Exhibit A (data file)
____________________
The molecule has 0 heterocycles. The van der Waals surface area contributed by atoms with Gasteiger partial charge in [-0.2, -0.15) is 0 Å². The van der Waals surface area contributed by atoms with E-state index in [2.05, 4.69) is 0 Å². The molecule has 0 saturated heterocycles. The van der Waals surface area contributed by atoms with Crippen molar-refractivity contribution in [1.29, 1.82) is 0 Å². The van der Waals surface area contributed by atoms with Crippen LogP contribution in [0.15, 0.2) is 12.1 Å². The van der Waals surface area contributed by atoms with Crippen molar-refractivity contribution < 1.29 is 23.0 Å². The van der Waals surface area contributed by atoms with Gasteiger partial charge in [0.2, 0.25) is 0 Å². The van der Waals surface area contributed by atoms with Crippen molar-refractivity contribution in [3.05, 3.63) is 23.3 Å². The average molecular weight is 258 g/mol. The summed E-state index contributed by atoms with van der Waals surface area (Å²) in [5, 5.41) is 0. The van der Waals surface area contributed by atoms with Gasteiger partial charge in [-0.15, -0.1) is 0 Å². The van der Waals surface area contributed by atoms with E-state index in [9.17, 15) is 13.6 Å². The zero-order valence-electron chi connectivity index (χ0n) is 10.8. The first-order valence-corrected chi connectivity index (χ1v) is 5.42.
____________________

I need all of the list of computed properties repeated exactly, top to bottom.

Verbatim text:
The molecule has 0 heterocycles. The van der Waals surface area contributed by atoms with Gasteiger partial charge in [-0.2, -0.15) is 0 Å². The van der Waals surface area contributed by atoms with E-state index in [2.05, 4.69) is 0 Å². The molecule has 0 saturated heterocycles. The van der Waals surface area contributed by atoms with Crippen molar-refractivity contribution in [1.29, 1.82) is 0 Å². The van der Waals surface area contributed by atoms with Crippen LogP contribution in [0.15, 0.2) is 12.1 Å². The van der Waals surface area contributed by atoms with Crippen molar-refractivity contribution < 1.29 is 23.0 Å². The van der Waals surface area contributed by atoms with Gasteiger partial charge in [0.2, 0.25) is 0 Å². The van der Waals surface area contributed by atoms with Crippen molar-refractivity contribution in [3.05, 3.63) is 23.3 Å². The average molecular weight is 258 g/mol. The summed E-state index contributed by atoms with van der Waals surface area (Å²) in [5, 5.41) is 0. The van der Waals surface area contributed by atoms with Gasteiger partial charge in [-0.15, -0.1) is 0 Å². The van der Waals surface area contributed by atoms with E-state index in [9.17, 15) is 13.6 Å². The zero-order valence-electron chi connectivity index (χ0n) is 10.8. The first-order valence-corrected chi connectivity index (χ1v) is 5.42.